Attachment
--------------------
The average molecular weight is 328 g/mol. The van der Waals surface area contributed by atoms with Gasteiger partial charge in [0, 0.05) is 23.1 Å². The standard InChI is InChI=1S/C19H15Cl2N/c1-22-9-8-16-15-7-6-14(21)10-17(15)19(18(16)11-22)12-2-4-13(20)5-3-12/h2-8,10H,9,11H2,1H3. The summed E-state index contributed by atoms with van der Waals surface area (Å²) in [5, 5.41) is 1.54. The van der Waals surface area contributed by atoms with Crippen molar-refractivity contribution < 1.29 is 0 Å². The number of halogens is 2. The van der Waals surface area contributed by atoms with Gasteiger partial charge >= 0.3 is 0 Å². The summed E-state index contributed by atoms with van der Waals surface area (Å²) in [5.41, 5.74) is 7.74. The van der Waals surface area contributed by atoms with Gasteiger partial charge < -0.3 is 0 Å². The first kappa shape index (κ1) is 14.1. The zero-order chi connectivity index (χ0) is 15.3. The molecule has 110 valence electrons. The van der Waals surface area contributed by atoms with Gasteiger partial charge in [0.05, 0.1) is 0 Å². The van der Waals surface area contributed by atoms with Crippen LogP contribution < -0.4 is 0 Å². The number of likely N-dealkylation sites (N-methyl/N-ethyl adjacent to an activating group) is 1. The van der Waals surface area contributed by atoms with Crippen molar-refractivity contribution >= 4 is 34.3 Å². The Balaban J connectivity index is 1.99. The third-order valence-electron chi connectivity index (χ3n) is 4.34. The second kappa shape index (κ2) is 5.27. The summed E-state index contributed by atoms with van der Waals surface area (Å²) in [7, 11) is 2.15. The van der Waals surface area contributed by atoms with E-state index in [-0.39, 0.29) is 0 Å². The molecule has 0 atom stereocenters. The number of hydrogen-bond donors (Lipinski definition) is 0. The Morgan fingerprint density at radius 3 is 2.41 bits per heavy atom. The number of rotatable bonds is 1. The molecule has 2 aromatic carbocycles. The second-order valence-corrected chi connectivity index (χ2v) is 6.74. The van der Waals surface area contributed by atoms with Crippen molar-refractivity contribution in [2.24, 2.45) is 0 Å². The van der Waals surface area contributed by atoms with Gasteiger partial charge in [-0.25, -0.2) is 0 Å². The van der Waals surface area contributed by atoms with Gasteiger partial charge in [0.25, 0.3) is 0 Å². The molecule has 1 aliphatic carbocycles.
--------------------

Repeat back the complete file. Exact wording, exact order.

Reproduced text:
The average molecular weight is 328 g/mol. The van der Waals surface area contributed by atoms with Gasteiger partial charge in [0, 0.05) is 23.1 Å². The standard InChI is InChI=1S/C19H15Cl2N/c1-22-9-8-16-15-7-6-14(21)10-17(15)19(18(16)11-22)12-2-4-13(20)5-3-12/h2-8,10H,9,11H2,1H3. The summed E-state index contributed by atoms with van der Waals surface area (Å²) in [5, 5.41) is 1.54. The van der Waals surface area contributed by atoms with Crippen molar-refractivity contribution < 1.29 is 0 Å². The number of halogens is 2. The van der Waals surface area contributed by atoms with Gasteiger partial charge >= 0.3 is 0 Å². The summed E-state index contributed by atoms with van der Waals surface area (Å²) in [5.41, 5.74) is 7.74. The van der Waals surface area contributed by atoms with Gasteiger partial charge < -0.3 is 0 Å². The first kappa shape index (κ1) is 14.1. The zero-order chi connectivity index (χ0) is 15.3. The molecule has 110 valence electrons. The van der Waals surface area contributed by atoms with Gasteiger partial charge in [0.05, 0.1) is 0 Å². The van der Waals surface area contributed by atoms with Crippen LogP contribution < -0.4 is 0 Å². The number of likely N-dealkylation sites (N-methyl/N-ethyl adjacent to an activating group) is 1. The van der Waals surface area contributed by atoms with Crippen molar-refractivity contribution >= 4 is 34.3 Å². The Balaban J connectivity index is 1.99. The third-order valence-electron chi connectivity index (χ3n) is 4.34. The second kappa shape index (κ2) is 5.27. The summed E-state index contributed by atoms with van der Waals surface area (Å²) in [7, 11) is 2.15. The van der Waals surface area contributed by atoms with E-state index in [-0.39, 0.29) is 0 Å². The molecule has 0 atom stereocenters. The number of hydrogen-bond donors (Lipinski definition) is 0. The Morgan fingerprint density at radius 3 is 2.41 bits per heavy atom. The number of rotatable bonds is 1. The molecule has 2 aromatic carbocycles. The second-order valence-corrected chi connectivity index (χ2v) is 6.74. The van der Waals surface area contributed by atoms with Crippen molar-refractivity contribution in [2.24, 2.45) is 0 Å². The van der Waals surface area contributed by atoms with Gasteiger partial charge in [-0.25, -0.2) is 0 Å². The van der Waals surface area contributed by atoms with Gasteiger partial charge in [0.25, 0.3) is 0 Å². The molecule has 1 aliphatic carbocycles.